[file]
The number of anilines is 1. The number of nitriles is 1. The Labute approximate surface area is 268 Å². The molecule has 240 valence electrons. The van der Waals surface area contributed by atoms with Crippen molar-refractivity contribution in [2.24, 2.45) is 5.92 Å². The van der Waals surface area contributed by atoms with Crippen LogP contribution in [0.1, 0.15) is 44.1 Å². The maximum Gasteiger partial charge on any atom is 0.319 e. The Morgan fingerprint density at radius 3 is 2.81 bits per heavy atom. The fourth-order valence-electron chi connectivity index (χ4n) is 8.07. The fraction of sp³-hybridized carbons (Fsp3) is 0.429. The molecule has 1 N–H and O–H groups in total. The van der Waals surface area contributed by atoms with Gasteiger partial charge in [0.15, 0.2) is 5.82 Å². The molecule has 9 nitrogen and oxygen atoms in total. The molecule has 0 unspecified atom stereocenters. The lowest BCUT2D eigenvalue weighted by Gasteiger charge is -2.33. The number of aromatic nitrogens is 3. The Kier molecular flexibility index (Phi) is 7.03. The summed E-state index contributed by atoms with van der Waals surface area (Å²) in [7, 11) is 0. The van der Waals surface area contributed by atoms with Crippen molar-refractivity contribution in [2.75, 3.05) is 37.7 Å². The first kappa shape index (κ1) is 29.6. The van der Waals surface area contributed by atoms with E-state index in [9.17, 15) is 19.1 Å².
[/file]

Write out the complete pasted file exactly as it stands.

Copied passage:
The number of anilines is 1. The number of nitriles is 1. The Labute approximate surface area is 268 Å². The molecule has 240 valence electrons. The van der Waals surface area contributed by atoms with Crippen molar-refractivity contribution in [2.24, 2.45) is 5.92 Å². The van der Waals surface area contributed by atoms with Crippen LogP contribution in [0.1, 0.15) is 44.1 Å². The maximum Gasteiger partial charge on any atom is 0.319 e. The Morgan fingerprint density at radius 3 is 2.81 bits per heavy atom. The fourth-order valence-electron chi connectivity index (χ4n) is 8.07. The fraction of sp³-hybridized carbons (Fsp3) is 0.429. The molecule has 1 N–H and O–H groups in total. The van der Waals surface area contributed by atoms with Gasteiger partial charge in [0.15, 0.2) is 5.82 Å². The molecule has 9 nitrogen and oxygen atoms in total. The molecule has 0 unspecified atom stereocenters. The lowest BCUT2D eigenvalue weighted by Gasteiger charge is -2.33. The number of aromatic nitrogens is 3. The Kier molecular flexibility index (Phi) is 7.03. The summed E-state index contributed by atoms with van der Waals surface area (Å²) in [7, 11) is 0. The van der Waals surface area contributed by atoms with Crippen molar-refractivity contribution in [2.75, 3.05) is 37.7 Å². The first kappa shape index (κ1) is 29.6. The van der Waals surface area contributed by atoms with E-state index in [9.17, 15) is 19.1 Å².